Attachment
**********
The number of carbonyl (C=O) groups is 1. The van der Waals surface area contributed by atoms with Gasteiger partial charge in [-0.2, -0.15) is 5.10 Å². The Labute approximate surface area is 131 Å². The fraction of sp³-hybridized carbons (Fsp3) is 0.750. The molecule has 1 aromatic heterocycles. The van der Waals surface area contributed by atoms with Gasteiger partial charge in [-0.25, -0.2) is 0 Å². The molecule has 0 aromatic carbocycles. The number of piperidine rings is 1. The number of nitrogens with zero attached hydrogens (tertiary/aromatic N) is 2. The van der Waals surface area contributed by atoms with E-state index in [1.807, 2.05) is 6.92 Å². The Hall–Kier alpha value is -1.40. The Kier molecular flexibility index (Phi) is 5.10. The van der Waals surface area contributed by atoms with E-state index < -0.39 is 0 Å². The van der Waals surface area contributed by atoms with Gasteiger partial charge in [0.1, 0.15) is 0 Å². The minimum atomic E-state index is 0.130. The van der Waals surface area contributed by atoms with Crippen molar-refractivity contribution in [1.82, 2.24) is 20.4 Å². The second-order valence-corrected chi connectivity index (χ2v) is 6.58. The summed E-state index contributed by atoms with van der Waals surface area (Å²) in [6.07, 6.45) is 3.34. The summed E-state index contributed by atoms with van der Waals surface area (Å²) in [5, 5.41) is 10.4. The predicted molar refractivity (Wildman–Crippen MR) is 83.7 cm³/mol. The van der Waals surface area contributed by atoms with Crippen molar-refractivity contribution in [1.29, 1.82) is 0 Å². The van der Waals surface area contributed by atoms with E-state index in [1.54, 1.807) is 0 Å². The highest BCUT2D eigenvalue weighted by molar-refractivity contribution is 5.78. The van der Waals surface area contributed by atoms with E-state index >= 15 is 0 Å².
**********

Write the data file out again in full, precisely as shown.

The number of carbonyl (C=O) groups is 1. The van der Waals surface area contributed by atoms with Gasteiger partial charge in [-0.2, -0.15) is 5.10 Å². The Labute approximate surface area is 131 Å². The fraction of sp³-hybridized carbons (Fsp3) is 0.750. The molecule has 1 aromatic heterocycles. The van der Waals surface area contributed by atoms with Gasteiger partial charge in [-0.25, -0.2) is 0 Å². The molecule has 0 aromatic carbocycles. The number of piperidine rings is 1. The number of nitrogens with zero attached hydrogens (tertiary/aromatic N) is 2. The van der Waals surface area contributed by atoms with E-state index in [1.807, 2.05) is 6.92 Å². The Hall–Kier alpha value is -1.40. The Kier molecular flexibility index (Phi) is 5.10. The van der Waals surface area contributed by atoms with E-state index < -0.39 is 0 Å². The van der Waals surface area contributed by atoms with Gasteiger partial charge in [0.1, 0.15) is 0 Å². The minimum atomic E-state index is 0.130. The van der Waals surface area contributed by atoms with Crippen molar-refractivity contribution in [1.82, 2.24) is 20.4 Å². The second-order valence-corrected chi connectivity index (χ2v) is 6.58. The summed E-state index contributed by atoms with van der Waals surface area (Å²) in [6.07, 6.45) is 3.34. The summed E-state index contributed by atoms with van der Waals surface area (Å²) in [5, 5.41) is 10.4. The predicted molar refractivity (Wildman–Crippen MR) is 83.7 cm³/mol. The van der Waals surface area contributed by atoms with Crippen molar-refractivity contribution in [1.29, 1.82) is 0 Å². The van der Waals surface area contributed by atoms with E-state index in [1.54, 1.807) is 0 Å². The highest BCUT2D eigenvalue weighted by molar-refractivity contribution is 5.78. The van der Waals surface area contributed by atoms with E-state index >= 15 is 0 Å².